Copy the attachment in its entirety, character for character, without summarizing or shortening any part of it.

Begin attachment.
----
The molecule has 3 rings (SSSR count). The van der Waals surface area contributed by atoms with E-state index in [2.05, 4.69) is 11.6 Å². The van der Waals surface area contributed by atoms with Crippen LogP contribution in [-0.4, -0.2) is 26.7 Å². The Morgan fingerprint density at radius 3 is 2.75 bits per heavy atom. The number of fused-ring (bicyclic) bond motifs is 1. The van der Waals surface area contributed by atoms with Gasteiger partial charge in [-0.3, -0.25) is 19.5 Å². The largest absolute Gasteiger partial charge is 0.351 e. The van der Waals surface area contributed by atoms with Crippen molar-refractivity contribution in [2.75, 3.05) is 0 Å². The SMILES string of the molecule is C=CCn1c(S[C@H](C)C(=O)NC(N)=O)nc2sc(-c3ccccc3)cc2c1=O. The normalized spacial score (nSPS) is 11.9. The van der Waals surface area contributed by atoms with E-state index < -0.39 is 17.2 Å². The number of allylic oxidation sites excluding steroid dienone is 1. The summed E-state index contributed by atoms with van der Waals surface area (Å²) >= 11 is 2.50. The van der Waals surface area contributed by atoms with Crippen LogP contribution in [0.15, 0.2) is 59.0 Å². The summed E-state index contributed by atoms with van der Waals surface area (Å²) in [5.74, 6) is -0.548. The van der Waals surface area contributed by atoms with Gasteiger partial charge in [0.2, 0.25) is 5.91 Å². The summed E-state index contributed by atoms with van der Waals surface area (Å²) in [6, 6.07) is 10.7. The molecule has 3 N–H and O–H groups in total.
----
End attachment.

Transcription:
The molecule has 3 rings (SSSR count). The van der Waals surface area contributed by atoms with E-state index in [2.05, 4.69) is 11.6 Å². The van der Waals surface area contributed by atoms with Crippen LogP contribution in [-0.4, -0.2) is 26.7 Å². The Morgan fingerprint density at radius 3 is 2.75 bits per heavy atom. The number of fused-ring (bicyclic) bond motifs is 1. The van der Waals surface area contributed by atoms with Gasteiger partial charge in [-0.3, -0.25) is 19.5 Å². The largest absolute Gasteiger partial charge is 0.351 e. The van der Waals surface area contributed by atoms with Crippen molar-refractivity contribution in [2.75, 3.05) is 0 Å². The SMILES string of the molecule is C=CCn1c(S[C@H](C)C(=O)NC(N)=O)nc2sc(-c3ccccc3)cc2c1=O. The normalized spacial score (nSPS) is 11.9. The van der Waals surface area contributed by atoms with E-state index < -0.39 is 17.2 Å². The number of allylic oxidation sites excluding steroid dienone is 1. The summed E-state index contributed by atoms with van der Waals surface area (Å²) >= 11 is 2.50. The van der Waals surface area contributed by atoms with Crippen LogP contribution in [0.15, 0.2) is 59.0 Å². The summed E-state index contributed by atoms with van der Waals surface area (Å²) in [5.74, 6) is -0.548. The van der Waals surface area contributed by atoms with Gasteiger partial charge in [0.2, 0.25) is 5.91 Å². The summed E-state index contributed by atoms with van der Waals surface area (Å²) in [6, 6.07) is 10.7. The molecule has 3 N–H and O–H groups in total.